Despite lingering questions about the causes of a burgeoning myopia epidemic, a network meta-analysis of 30 randomized controlled trials (RCTs) involving 5,422 eyes has found that more than one effective intervention exists for slowing myopia progression in children.1 “We have clear evidence that the gold standard—simply treating children with glasses—falls far short by comparison,” said coauthor Ian Flitcroft, DPhil, FRCOphth, ophthalmologist at the Children’s University Hospital in Dublin, Ireland.
The study looked at 16 interventions with a treatment duration of at least 1 year. The primary outcomes were mean annual change in refraction and mean annual change in axial length—a quicker, more accurate method than refraction for assessing myopia, he said.
SOLUTIONS IN SIGHT? Childhood myopia is a growing problem. A recent meta-analysis compared 16 methods theorized to slow its progression.
Effective therapies. Consistent with previous results, pharmacologic treatments were found most effective. Although high-dose atropine (1%) showed the strongest benefit among all therapies in curbing myopia progression, low-dose atropine (0.01%) was almost as effective—and had minimal side effects. “That’s the real game-changer,” said Dr. Flitcroft. “However, the big caveat here is that almost all the atropine studies came from 1 racial group: Asians.”
In addition, 3 other approaches—orthokeratology, soft contact lenses with peripheral defocus–modifying designs, and progressive addition spectacle lenses—significantly slowed myopia progression in terms of refraction or axial length. Other interventions studied had minimal or statistically insignificant effects.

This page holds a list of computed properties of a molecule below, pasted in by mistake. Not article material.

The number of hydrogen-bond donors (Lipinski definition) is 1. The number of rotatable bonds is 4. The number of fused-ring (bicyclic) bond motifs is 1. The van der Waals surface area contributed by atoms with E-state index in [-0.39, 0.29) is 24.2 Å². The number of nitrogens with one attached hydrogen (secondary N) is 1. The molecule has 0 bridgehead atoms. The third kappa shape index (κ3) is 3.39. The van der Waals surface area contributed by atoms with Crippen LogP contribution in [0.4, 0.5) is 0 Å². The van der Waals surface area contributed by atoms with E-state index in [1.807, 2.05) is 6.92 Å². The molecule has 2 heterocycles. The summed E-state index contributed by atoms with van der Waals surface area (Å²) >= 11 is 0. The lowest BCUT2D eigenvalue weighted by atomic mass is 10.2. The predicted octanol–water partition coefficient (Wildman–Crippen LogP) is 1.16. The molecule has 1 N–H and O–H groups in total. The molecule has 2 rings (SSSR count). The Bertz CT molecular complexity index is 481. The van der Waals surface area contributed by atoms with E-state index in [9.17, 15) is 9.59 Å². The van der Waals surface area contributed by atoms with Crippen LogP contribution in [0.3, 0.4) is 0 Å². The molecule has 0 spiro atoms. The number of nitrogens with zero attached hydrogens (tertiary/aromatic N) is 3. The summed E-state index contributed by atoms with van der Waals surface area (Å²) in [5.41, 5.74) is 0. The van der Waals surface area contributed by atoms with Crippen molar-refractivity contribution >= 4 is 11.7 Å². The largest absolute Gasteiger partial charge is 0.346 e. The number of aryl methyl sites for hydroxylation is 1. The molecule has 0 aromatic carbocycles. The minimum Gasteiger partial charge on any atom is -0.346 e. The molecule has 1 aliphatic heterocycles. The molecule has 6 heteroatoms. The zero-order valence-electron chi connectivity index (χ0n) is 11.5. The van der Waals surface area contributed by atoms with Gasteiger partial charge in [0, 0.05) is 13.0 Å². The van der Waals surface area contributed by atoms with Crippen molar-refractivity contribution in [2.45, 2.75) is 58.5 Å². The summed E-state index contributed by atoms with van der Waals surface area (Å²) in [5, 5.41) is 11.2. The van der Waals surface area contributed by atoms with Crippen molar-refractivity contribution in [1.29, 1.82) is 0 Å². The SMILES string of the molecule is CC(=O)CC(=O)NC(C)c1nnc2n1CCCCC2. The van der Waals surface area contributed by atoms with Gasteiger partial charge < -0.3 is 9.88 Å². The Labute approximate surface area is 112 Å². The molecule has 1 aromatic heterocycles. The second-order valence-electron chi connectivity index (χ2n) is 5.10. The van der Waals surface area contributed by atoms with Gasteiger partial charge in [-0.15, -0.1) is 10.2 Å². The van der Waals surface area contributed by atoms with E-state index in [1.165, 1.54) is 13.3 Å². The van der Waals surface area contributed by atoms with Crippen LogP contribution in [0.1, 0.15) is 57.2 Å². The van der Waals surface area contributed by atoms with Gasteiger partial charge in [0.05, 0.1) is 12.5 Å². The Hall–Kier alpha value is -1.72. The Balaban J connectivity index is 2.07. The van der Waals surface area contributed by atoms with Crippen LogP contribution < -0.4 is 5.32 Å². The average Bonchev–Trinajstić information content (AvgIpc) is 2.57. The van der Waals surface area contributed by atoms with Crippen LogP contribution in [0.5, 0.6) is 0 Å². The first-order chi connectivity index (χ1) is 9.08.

The researchers also found that Asian children appeared to benefit more from treatment than white children and that most interventions were less effective during the second year of treatment.
Robust information. In the past, most studies of myopia interventions lacked multiple head-to-head comparisons. Unlike a conventional pairwise meta-analysis, this network meta-analysis simultaneously analyzed both direct and indirect comparisons of interventions based on a common comparator, providing increased sample size and more robust information.
“It allowed us to create a single theoretical trial, ranking and comparing multiple interventions in a consistent way,” said Dr. Flitcroft. In addition, the researchers performed sensitivity analysis to ensure that trials with unusually good or bad results did not skew the average and change the conclusions.
Time to act? This trial is just the beginning, not the end of the story, said Dr. Flitcroft. Myopia control is an entirely new therapeutic area, he said, with no protocols or guidelines; and many questions remain about whom to treat and when, as well as long-term safety and tolerability.
However, Dr. Flitcroft challenged colleagues to consider acting sooner rather than later. “High levels of myopia lead to myopic maculopathy, one of the top 5 causes of blindness in the working-age population in the United States and other countries,” he said. “And even low levels of myopia increase the risk for macular degeneration, glaucoma, cataract, and retinal detachments.”
This meta-analysis now shows what’s effective, he said, adding, “How effective does a treatment need to be before we use it?”
1 Huang J et al. Ophthalmology. 2016;123(4):697-708.
Relevant financial disclosures: Dr. Flitcroft—None.
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